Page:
Branstad also “expressed concerns regarding the Chinese government’s interference in Tibetan Buddhists’ freedom to organize and practice their religion,” an embassy statement said.
The U.S. envoy also raised long-standing worries about the lack of consistent access to the Tibetan Autonomous Region, or TAR.
China restricts access to Tibet by foreigners, especially journalists and diplomats. But, during the trip hosted by the Tibet Autonomous Region government, Branstad was given access to important religious and cultural sites, including the Potala Palace, Jokhang Temple, Norbulingka and Sera Monastery in the Tibetan capital, Lhasa. He also met with senior Tibetan religious and cultural leaders, the embassy said.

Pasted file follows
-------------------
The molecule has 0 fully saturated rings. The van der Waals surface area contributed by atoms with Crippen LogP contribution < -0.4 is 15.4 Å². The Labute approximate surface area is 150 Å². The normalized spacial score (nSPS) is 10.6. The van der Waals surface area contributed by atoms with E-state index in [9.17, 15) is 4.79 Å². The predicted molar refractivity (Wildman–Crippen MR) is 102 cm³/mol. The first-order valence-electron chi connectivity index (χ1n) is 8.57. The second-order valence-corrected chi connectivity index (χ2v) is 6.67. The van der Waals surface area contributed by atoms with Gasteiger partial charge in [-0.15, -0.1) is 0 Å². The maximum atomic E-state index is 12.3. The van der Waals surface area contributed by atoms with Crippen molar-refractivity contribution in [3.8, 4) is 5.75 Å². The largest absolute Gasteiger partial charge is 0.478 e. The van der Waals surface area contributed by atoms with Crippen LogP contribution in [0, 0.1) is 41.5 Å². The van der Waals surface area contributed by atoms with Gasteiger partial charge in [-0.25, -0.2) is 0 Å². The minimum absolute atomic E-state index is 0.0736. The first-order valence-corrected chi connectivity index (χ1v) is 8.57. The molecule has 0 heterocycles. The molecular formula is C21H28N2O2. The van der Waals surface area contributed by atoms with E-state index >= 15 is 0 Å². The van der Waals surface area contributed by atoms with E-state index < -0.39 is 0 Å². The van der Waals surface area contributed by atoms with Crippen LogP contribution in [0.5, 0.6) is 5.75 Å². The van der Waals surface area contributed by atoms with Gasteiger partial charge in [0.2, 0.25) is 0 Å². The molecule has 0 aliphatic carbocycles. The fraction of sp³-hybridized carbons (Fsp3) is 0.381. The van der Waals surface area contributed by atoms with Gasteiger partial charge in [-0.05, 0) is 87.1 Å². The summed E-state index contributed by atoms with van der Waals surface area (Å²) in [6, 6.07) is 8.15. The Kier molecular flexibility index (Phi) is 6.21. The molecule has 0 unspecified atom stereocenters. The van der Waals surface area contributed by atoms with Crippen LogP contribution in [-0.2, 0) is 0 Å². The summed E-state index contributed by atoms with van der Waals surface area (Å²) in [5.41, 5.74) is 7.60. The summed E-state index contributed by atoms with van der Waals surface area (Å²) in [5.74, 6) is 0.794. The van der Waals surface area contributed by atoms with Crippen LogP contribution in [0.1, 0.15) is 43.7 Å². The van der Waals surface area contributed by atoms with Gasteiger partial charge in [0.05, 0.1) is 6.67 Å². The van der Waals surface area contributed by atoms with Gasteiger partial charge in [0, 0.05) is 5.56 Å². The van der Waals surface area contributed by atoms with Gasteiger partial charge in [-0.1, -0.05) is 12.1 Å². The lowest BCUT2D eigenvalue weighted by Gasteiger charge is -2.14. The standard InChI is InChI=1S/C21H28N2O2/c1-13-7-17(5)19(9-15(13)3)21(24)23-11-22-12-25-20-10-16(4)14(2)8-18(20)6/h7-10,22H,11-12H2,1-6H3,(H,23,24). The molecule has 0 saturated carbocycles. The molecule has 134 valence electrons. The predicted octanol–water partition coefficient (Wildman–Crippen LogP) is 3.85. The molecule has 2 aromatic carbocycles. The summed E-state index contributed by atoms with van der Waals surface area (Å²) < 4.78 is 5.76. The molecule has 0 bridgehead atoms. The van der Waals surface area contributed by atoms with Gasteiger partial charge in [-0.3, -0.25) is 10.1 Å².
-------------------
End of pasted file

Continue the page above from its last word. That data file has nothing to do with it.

In addition to the TAR, Branstad also visited neighboring Qinghai province. Qinghai is a traditionally Tibetan region also known as Amdo and the birthplace of the Dalai Lama, Tibet’s exiled Buddhist leader.
The Chinese government is accused of committing human rights violations and imposing harsh restrictions on the practice of religion and culture in the region. But Beijing insists that Tibetans enjoy extensive freedoms and economic growth.
Regarding the U.S. envoy’s trip, Chinese Foreign Ministry spokesman Lu Kang said China welcomed Branstad to witness the “earthshaking changes in the people’s production and life since Tibet’s peaceful liberation more than 60 years ago.”
Branstad’s trip to Tibet was the first to the region by an American envoy in four years. The rare visit to the TAR and neighboring Qinghai province began May 19 and ended Saturday.